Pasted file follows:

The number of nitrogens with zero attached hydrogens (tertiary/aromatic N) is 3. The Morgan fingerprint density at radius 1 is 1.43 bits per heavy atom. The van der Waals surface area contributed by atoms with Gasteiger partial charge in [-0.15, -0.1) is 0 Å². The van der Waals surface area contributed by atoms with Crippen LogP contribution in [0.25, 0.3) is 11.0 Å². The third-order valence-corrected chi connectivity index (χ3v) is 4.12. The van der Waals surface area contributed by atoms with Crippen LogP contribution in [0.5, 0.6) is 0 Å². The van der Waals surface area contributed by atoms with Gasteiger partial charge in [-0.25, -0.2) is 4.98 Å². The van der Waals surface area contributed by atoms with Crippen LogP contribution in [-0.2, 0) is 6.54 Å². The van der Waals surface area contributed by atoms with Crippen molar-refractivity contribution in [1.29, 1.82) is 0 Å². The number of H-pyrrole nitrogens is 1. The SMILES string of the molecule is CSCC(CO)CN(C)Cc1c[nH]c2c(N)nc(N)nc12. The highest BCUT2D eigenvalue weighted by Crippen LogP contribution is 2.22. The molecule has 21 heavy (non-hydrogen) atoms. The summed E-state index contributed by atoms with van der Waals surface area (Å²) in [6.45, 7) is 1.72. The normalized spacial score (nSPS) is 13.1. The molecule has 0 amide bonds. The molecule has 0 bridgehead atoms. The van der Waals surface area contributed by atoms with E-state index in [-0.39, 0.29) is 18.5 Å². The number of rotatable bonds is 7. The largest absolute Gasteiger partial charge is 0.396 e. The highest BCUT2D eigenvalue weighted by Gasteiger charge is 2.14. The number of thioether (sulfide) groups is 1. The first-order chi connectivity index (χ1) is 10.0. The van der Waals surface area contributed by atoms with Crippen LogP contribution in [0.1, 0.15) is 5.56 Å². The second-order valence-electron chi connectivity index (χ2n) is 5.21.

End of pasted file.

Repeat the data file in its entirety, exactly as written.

The number of nitrogens with zero attached hydrogens (tertiary/aromatic N) is 3. The Morgan fingerprint density at radius 1 is 1.43 bits per heavy atom. The van der Waals surface area contributed by atoms with Gasteiger partial charge in [-0.15, -0.1) is 0 Å². The van der Waals surface area contributed by atoms with Crippen LogP contribution in [0.25, 0.3) is 11.0 Å². The third-order valence-corrected chi connectivity index (χ3v) is 4.12. The van der Waals surface area contributed by atoms with Crippen LogP contribution in [0.5, 0.6) is 0 Å². The van der Waals surface area contributed by atoms with Gasteiger partial charge in [-0.25, -0.2) is 4.98 Å². The van der Waals surface area contributed by atoms with Crippen LogP contribution in [-0.2, 0) is 6.54 Å². The van der Waals surface area contributed by atoms with Crippen molar-refractivity contribution in [1.29, 1.82) is 0 Å². The number of H-pyrrole nitrogens is 1. The SMILES string of the molecule is CSCC(CO)CN(C)Cc1c[nH]c2c(N)nc(N)nc12. The highest BCUT2D eigenvalue weighted by Crippen LogP contribution is 2.22. The molecule has 21 heavy (non-hydrogen) atoms. The summed E-state index contributed by atoms with van der Waals surface area (Å²) in [6.45, 7) is 1.72. The normalized spacial score (nSPS) is 13.1. The molecule has 0 amide bonds. The molecule has 0 bridgehead atoms. The van der Waals surface area contributed by atoms with E-state index in [-0.39, 0.29) is 18.5 Å². The number of rotatable bonds is 7. The largest absolute Gasteiger partial charge is 0.396 e. The highest BCUT2D eigenvalue weighted by Gasteiger charge is 2.14. The number of thioether (sulfide) groups is 1. The first-order chi connectivity index (χ1) is 10.0. The van der Waals surface area contributed by atoms with Crippen LogP contribution in [0.1, 0.15) is 5.56 Å². The second-order valence-electron chi connectivity index (χ2n) is 5.21.